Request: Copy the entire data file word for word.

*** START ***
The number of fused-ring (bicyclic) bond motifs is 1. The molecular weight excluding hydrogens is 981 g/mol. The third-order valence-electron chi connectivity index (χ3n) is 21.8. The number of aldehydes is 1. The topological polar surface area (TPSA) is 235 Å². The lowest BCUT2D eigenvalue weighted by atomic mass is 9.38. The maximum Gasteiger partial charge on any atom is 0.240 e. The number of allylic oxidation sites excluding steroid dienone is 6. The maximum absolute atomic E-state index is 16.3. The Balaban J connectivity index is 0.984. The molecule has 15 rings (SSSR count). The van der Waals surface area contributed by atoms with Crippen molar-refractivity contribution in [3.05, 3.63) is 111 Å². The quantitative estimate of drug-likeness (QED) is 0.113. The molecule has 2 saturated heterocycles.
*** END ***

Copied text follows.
The number of fused-ring (bicyclic) bond motifs is 1. The molecular weight excluding hydrogens is 981 g/mol. The third-order valence-electron chi connectivity index (χ3n) is 21.8. The number of aldehydes is 1. The topological polar surface area (TPSA) is 235 Å². The lowest BCUT2D eigenvalue weighted by atomic mass is 9.38. The maximum Gasteiger partial charge on any atom is 0.240 e. The number of allylic oxidation sites excluding steroid dienone is 6. The maximum absolute atomic E-state index is 16.3. The Balaban J connectivity index is 0.984. The molecule has 15 rings (SSSR count). The van der Waals surface area contributed by atoms with Crippen molar-refractivity contribution in [3.05, 3.63) is 111 Å². The quantitative estimate of drug-likeness (QED) is 0.113. The molecule has 2 saturated heterocycles.